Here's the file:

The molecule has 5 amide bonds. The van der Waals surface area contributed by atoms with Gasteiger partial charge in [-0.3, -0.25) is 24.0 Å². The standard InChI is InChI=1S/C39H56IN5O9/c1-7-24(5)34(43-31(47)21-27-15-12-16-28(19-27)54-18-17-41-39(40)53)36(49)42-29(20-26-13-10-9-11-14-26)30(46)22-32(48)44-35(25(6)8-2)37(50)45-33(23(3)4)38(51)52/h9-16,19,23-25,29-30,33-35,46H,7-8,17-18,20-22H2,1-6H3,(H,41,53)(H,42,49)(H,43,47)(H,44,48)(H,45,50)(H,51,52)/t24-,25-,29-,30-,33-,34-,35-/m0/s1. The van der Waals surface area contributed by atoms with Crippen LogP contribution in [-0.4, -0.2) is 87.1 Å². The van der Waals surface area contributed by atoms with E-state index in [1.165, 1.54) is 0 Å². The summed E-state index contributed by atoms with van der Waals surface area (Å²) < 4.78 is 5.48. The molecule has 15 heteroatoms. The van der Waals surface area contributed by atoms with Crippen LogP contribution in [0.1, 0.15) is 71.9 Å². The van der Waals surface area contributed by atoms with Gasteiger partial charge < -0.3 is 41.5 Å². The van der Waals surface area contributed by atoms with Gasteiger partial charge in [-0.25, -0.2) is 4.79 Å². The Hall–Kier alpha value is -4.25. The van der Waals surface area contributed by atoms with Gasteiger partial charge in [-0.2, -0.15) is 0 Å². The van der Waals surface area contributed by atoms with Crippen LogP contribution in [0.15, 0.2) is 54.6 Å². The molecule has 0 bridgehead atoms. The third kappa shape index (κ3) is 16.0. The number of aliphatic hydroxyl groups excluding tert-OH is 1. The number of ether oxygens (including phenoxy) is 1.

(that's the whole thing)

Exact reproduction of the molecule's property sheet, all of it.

The molecule has 5 amide bonds. The van der Waals surface area contributed by atoms with Gasteiger partial charge in [-0.3, -0.25) is 24.0 Å². The standard InChI is InChI=1S/C39H56IN5O9/c1-7-24(5)34(43-31(47)21-27-15-12-16-28(19-27)54-18-17-41-39(40)53)36(49)42-29(20-26-13-10-9-11-14-26)30(46)22-32(48)44-35(25(6)8-2)37(50)45-33(23(3)4)38(51)52/h9-16,19,23-25,29-30,33-35,46H,7-8,17-18,20-22H2,1-6H3,(H,41,53)(H,42,49)(H,43,47)(H,44,48)(H,45,50)(H,51,52)/t24-,25-,29-,30-,33-,34-,35-/m0/s1. The van der Waals surface area contributed by atoms with Crippen LogP contribution in [-0.4, -0.2) is 87.1 Å². The van der Waals surface area contributed by atoms with E-state index in [1.165, 1.54) is 0 Å². The summed E-state index contributed by atoms with van der Waals surface area (Å²) < 4.78 is 5.48. The molecule has 15 heteroatoms. The van der Waals surface area contributed by atoms with Crippen LogP contribution in [0.1, 0.15) is 71.9 Å². The van der Waals surface area contributed by atoms with Gasteiger partial charge < -0.3 is 41.5 Å². The van der Waals surface area contributed by atoms with Gasteiger partial charge in [-0.25, -0.2) is 4.79 Å². The Hall–Kier alpha value is -4.25. The van der Waals surface area contributed by atoms with Gasteiger partial charge in [-0.2, -0.15) is 0 Å². The van der Waals surface area contributed by atoms with Crippen LogP contribution in [0.15, 0.2) is 54.6 Å². The molecule has 0 bridgehead atoms. The third kappa shape index (κ3) is 16.0. The number of aliphatic hydroxyl groups excluding tert-OH is 1. The number of ether oxygens (including phenoxy) is 1.